OMG! this is awesome!
Thank you so much, now I am confident to say that I know how to bake.
Very nice, thx for sharing!
Take a look at a Houdini Digital Asset (HDA) by Paul Ambrosiussen called Skinning Converter that will allow you to convert any non-changing topology deforming mesh sequence into a bone based animation. The tool gives control over a couple of parameters to get a desired result.
If you have a deforming mesh sequence, and would like to convert it to a bone-based animation, simply plug it into the first input of the tool. The interface provides a couple of parameters to tweak in order to achieve the desired result.
The “Convert to Bones” button will convert the input mesh sequence.
The user is able to change the frame range to bake, which by default is set to frame-range start-end.
The capturing method can be configured to either use Biharmonic Capturing, or Proximity Capture. It is recommended to use Biharmonic Capturing over Proximity Capture, due to the higher level of quality capture. You could however use Proximity Capture, to improve the speed of the capturing process.
The capture frame determines what frame will be used to determine the capture pose. It is recommended to use your first frame.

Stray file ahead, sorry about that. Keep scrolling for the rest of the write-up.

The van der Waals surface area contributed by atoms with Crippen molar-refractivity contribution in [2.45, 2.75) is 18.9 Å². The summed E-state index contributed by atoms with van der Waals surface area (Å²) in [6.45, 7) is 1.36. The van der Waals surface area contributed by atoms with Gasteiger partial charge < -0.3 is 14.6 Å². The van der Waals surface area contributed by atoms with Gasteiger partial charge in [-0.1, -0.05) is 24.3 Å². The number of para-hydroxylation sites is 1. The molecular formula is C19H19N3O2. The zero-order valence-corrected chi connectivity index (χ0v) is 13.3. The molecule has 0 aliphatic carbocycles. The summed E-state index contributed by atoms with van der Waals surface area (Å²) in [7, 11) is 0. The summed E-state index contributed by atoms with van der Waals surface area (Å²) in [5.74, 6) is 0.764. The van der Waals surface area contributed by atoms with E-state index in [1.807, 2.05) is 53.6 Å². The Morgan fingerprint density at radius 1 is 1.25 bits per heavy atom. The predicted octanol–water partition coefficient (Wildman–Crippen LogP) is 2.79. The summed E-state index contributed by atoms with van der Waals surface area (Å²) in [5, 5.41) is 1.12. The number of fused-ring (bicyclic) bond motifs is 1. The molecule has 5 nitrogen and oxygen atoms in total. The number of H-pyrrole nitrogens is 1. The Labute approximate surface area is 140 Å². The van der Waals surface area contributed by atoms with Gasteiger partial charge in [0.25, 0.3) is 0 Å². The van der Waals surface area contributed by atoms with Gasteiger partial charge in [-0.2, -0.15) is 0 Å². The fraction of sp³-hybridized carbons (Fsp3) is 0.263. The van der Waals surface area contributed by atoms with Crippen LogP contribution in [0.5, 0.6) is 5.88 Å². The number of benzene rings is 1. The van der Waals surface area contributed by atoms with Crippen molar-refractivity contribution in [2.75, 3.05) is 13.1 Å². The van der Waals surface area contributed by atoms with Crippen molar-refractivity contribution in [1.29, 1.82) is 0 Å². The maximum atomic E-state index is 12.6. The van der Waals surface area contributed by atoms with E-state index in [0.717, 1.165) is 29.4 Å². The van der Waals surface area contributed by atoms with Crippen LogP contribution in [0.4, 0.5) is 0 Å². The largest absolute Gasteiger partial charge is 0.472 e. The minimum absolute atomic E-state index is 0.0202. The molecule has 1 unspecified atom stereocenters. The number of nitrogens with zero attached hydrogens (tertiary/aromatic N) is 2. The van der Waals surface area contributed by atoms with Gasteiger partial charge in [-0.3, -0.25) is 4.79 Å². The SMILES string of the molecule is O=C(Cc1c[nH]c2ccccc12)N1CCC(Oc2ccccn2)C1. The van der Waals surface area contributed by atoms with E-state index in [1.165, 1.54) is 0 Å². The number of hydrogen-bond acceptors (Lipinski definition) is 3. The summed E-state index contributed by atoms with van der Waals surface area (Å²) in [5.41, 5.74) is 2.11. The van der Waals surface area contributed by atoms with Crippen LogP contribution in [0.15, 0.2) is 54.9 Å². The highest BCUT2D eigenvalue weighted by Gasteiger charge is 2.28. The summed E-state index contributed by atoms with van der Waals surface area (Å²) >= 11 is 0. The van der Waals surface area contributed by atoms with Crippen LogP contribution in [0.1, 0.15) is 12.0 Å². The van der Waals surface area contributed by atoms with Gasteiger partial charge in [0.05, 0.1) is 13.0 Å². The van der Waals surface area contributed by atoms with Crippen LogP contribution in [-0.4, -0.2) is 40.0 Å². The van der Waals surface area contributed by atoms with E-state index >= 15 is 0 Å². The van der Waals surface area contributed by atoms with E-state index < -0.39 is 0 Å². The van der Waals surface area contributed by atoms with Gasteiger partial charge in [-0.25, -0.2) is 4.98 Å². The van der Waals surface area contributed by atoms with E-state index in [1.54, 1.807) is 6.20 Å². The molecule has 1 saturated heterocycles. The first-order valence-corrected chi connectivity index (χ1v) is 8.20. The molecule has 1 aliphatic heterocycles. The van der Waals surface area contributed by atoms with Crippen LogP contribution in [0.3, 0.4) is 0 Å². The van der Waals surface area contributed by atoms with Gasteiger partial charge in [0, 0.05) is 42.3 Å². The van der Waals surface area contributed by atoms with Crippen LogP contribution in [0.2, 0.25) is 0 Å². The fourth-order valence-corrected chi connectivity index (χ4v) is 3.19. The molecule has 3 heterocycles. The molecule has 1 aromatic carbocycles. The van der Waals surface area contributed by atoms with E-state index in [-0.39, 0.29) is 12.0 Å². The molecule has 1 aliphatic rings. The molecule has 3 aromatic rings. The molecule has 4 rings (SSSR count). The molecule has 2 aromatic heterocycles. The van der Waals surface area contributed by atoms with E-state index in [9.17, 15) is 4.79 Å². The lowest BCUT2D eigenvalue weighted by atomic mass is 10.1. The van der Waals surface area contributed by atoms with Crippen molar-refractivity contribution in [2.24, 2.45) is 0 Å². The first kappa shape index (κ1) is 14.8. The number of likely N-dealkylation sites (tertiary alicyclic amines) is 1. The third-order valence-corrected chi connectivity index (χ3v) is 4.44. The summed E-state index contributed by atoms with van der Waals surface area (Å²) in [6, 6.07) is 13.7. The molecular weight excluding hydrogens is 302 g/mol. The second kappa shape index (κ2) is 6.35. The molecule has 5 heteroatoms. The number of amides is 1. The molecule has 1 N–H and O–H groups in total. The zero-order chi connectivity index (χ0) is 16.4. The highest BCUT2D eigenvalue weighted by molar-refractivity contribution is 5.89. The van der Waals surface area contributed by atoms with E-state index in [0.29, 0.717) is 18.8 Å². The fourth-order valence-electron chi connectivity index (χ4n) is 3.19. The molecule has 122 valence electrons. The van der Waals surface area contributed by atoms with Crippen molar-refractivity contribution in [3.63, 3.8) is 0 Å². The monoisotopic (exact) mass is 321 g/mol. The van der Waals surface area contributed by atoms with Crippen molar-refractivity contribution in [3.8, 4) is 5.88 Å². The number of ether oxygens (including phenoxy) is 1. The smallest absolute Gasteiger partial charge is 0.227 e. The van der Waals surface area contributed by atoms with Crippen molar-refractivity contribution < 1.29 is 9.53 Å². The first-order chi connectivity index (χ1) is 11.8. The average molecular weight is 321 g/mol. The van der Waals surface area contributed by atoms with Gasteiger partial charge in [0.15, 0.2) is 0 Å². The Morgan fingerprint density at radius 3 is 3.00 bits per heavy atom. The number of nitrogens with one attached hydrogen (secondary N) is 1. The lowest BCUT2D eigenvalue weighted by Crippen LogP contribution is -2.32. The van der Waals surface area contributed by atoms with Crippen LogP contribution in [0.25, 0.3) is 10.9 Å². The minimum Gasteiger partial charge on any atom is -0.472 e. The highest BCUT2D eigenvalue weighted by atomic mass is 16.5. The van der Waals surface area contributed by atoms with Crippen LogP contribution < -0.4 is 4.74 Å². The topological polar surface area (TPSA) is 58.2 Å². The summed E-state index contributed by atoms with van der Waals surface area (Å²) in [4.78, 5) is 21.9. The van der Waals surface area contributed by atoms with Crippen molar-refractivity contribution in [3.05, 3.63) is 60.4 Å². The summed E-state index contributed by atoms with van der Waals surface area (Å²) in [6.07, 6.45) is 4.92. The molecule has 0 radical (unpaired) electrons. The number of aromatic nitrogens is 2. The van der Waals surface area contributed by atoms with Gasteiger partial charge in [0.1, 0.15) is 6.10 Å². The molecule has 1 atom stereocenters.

Max Bone Influences controls by how many bones a point can be influenced. Higher values could mean smoother results, but also increases overhead in engine.
Bone Placement Control
The Bone Placement Control tab allows you to choose between two methods of generating bone placements. Uniform and Adaptive.
Uniform will simply distribute the bones uniformly over your mesh. This is useful when quick results are desired. When dealing with sequences that don’t have specific regions where you want more detail to be conserved, this is the best way to go.
Adaptive will analyze the motion of your mesh sequence, and focus bone density in the regions it deems most important based on the provided ruleset. (Area Deformation, Curvature , Velocity) The user can then use the “Primary” bones slider to control the number of bones in the focus areas.
The tool also allows you to feed custom bone positions through the second input. This allows you to build custom methods for determining where bones should be placed. Note that the tool will lock the transforms at the specified capturing frame.
The tool also features a really useful feature, where you can hand paint bones on the mesh to get very accurate placements. Simply select the tool in your network, and hit enter to go into painting mode. The tool will then show you strokes at the bottom of the tool, where you can also remove them again. To exit this mode, simply hit escape.
You can find more details on the HDA and get it here.